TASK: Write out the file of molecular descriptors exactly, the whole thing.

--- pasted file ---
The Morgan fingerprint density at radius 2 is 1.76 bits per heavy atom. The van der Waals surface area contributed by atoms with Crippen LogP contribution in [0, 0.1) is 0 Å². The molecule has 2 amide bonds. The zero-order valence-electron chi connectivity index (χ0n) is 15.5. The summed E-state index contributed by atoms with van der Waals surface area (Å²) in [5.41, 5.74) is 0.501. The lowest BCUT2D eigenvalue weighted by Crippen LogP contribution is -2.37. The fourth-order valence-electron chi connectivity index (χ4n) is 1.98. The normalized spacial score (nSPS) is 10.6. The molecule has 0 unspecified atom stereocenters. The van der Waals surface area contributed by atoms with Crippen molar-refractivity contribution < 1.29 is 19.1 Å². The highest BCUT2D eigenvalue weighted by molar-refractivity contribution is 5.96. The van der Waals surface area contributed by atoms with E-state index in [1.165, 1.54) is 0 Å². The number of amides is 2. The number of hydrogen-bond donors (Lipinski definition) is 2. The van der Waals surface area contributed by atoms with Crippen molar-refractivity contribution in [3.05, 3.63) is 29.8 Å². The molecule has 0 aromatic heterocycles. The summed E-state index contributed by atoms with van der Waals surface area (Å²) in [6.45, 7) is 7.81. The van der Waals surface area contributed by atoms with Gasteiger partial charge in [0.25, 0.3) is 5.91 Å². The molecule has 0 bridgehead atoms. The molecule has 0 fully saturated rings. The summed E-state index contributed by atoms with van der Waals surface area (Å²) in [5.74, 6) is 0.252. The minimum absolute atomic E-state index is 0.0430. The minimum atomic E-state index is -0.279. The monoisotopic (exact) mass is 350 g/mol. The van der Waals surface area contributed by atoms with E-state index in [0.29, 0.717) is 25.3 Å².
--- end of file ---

The Morgan fingerprint density at radius 2 is 1.76 bits per heavy atom. The van der Waals surface area contributed by atoms with Crippen LogP contribution in [0, 0.1) is 0 Å². The molecule has 2 amide bonds. The zero-order valence-electron chi connectivity index (χ0n) is 15.5. The summed E-state index contributed by atoms with van der Waals surface area (Å²) in [5.41, 5.74) is 0.501. The lowest BCUT2D eigenvalue weighted by Crippen LogP contribution is -2.37. The fourth-order valence-electron chi connectivity index (χ4n) is 1.98. The normalized spacial score (nSPS) is 10.6. The molecule has 0 unspecified atom stereocenters. The van der Waals surface area contributed by atoms with Crippen molar-refractivity contribution < 1.29 is 19.1 Å². The highest BCUT2D eigenvalue weighted by molar-refractivity contribution is 5.96. The van der Waals surface area contributed by atoms with E-state index in [1.165, 1.54) is 0 Å². The number of amides is 2. The number of hydrogen-bond donors (Lipinski definition) is 2. The van der Waals surface area contributed by atoms with Crippen molar-refractivity contribution in [3.05, 3.63) is 29.8 Å². The molecule has 0 aromatic heterocycles. The summed E-state index contributed by atoms with van der Waals surface area (Å²) in [6.45, 7) is 7.81. The van der Waals surface area contributed by atoms with Gasteiger partial charge in [0.25, 0.3) is 5.91 Å². The molecule has 0 bridgehead atoms. The molecule has 0 fully saturated rings. The summed E-state index contributed by atoms with van der Waals surface area (Å²) in [5.74, 6) is 0.252. The minimum absolute atomic E-state index is 0.0430. The minimum atomic E-state index is -0.279. The monoisotopic (exact) mass is 350 g/mol. The van der Waals surface area contributed by atoms with E-state index in [0.29, 0.717) is 25.3 Å².